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Taking an SOA approach using EJB's. Client code calls a method to retrieve a list of objects. If the client passes in invalid criteria, we would like to return messages regarding what is invalid. However, if the call was succesful and has objects in the collection we would just like to return the collection of objects. We could: 1. Return a complex object that contains a collection of objects and a collection of messages. The client would then need to try to retrieve the collection from the complex object (extra step). If the collection is empty, the client could retrieve the collection of messages to find out why the collection is empty. 2. If the collection of objects is empty, throw an ObjectNotFoundException, even though having an empty collection may be a valid scenario. Our "custom" exception could contain a list of messages.
3. Just return the empty collection, and let the client figure out what went wrong.
On success, just return the collection (populated or empty).
On failure, throw an exception that contains the collection of messages.
This sounds too obvious an answer. Am I missing something ?
kktec<br />SCJP, SCWCD, SCJD<br />"What we observe is not nature itself, but nature exposed to our method of questioning." - Werner Heisenberg
Joined: Nov 08, 2004
Thanks for the Reply Ken. Are you suggesting that "success" is a succesful call to the EJB, and "failure" is when an error occurred calling the service? I guess part of my question is when is an exception an exception? Here's a more detailed example (may or may not help) . A client requests a list of dishwasher manufacturer's for the country of Romania. In our application, we have no dishwasher manufacturer's for the country of Romania. We would also like to send a mesage back to the client saying "No dishwasher manufacturers for the country of Romania." Our application, could: 1. Return a empty Collection, since the call to the service was really successful, and let the client examine the collection, see it is empty and then deal with it. 2. Throw a checked exception that contains that contains the message. This would force the client to "deal" with the fact that the collection is empty, even though the call to service was really successful and no error occurred in the service execution. 3. Throw no exception and just return a DTO object that contains an empty list of dishwasher manufacturer's and a message string that contains "No dishwasher manufacturers for the country of Romania." Thanks, Fran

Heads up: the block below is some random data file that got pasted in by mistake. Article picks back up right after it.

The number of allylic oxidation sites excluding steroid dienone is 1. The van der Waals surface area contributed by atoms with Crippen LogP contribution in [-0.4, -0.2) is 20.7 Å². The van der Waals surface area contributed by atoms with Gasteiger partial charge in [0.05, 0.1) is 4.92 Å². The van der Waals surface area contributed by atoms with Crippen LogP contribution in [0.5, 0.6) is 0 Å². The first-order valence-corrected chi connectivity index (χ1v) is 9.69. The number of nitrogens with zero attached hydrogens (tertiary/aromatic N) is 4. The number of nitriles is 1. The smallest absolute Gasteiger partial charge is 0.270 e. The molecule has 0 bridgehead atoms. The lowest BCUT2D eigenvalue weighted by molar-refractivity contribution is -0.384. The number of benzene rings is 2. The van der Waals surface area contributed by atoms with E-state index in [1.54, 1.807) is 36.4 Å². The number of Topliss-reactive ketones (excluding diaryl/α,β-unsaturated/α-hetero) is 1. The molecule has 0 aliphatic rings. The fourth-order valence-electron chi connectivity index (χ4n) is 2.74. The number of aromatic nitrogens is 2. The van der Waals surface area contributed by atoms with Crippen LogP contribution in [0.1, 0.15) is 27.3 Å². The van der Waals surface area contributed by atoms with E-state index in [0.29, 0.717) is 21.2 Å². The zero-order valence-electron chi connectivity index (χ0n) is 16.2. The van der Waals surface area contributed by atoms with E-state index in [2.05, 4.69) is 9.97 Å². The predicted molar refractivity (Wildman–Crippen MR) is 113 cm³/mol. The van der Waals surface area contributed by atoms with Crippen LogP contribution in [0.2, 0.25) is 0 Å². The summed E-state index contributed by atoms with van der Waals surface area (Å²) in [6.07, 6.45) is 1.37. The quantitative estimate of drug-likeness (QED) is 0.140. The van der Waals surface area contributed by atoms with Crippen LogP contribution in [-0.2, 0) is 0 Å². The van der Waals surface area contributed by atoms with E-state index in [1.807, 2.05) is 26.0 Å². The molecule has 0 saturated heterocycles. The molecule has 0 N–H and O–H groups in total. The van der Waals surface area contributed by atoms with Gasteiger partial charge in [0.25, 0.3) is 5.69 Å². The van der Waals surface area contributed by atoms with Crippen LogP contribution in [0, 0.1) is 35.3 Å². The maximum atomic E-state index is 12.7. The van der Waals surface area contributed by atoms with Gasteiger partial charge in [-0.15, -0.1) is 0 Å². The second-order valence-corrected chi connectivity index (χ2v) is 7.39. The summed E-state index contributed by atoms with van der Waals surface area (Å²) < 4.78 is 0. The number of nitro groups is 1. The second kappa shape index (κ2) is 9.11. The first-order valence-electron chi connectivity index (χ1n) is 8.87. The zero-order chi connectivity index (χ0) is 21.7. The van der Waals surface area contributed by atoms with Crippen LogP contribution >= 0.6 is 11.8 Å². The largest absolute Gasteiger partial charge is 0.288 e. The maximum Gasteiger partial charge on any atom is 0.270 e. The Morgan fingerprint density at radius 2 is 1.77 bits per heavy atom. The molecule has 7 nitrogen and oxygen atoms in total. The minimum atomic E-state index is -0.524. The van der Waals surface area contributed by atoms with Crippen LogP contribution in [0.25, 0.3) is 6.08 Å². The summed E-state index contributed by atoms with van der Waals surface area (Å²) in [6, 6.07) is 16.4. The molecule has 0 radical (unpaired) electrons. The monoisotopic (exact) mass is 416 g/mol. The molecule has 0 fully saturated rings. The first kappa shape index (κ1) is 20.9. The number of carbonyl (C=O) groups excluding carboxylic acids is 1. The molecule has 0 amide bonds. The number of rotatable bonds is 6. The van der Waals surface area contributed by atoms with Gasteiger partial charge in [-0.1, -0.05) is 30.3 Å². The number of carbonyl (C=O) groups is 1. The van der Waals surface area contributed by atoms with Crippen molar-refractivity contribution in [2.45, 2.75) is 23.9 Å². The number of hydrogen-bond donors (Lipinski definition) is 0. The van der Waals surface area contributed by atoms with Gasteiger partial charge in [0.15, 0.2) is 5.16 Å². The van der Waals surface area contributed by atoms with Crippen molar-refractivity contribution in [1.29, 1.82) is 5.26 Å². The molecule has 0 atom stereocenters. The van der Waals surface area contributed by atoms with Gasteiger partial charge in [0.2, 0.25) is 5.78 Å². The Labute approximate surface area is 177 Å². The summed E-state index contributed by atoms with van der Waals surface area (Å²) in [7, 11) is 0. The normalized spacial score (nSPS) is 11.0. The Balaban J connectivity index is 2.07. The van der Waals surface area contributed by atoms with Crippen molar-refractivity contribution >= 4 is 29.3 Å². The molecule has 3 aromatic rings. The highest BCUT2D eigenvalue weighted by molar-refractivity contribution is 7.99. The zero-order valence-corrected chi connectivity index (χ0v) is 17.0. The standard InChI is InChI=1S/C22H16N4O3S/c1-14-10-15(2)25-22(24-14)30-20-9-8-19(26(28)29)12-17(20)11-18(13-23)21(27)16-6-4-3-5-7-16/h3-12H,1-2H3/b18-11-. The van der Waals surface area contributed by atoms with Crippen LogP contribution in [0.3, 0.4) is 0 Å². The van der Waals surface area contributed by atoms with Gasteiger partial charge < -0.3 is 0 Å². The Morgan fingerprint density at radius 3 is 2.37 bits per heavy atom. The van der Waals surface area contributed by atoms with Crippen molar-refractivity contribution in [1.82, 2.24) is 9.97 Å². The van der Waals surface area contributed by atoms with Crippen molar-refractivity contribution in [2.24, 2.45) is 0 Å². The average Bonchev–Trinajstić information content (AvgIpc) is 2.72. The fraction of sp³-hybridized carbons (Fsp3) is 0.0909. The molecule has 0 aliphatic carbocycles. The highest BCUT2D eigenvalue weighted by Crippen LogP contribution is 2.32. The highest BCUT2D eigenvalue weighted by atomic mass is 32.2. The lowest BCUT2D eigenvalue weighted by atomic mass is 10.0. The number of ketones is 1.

Originally posted by Fran Hesser: 1. Return a empty Collection, since the call to the service was really successful, and let the client examine the collection, see it is empty and then deal with it.
I would do exactly that. After all, finding none isn't exceptional - it is a totally valid answer, and it's easy for the client to handle specifically if he wants to.
Also, messages shouldn't be the responsibility of the server - different clients could want to present different messages to their users (or react by playing a special sound, using a different color etc. pp.) - and you neither want your server to know about that, nor your client to need to parse a string to find out.
So just returning an empty collection sounds like the best solution in this case.
The soul is dyed the color of its thoughts. Think only on those things that are in line with your principles and can bear the light of day. The content of your character is your choice. Day by day, what you do is who you become. Your integrity is your destiny - it is the light that guides your way. - Heraclitus
Joined: Nov 08, 2004
Thanks for the response Ilja. That's the direction we were leaning.
We have many interfaces to partner systems over different protocols. At that layer an exception means a communication failure ... MQ-Series, SQL, HTTP or whatever. Anything that gets to the partner system and back is good. A result like "contract not found" might be a business disaster or it might not so we can't decide in this layer to throw an exception or even call it an error.
A good question is never answered. It is not a bolt to be tightened into place but a seed to be planted and to bear more seed toward the hope of greening the landscape of the idea. John Ciardi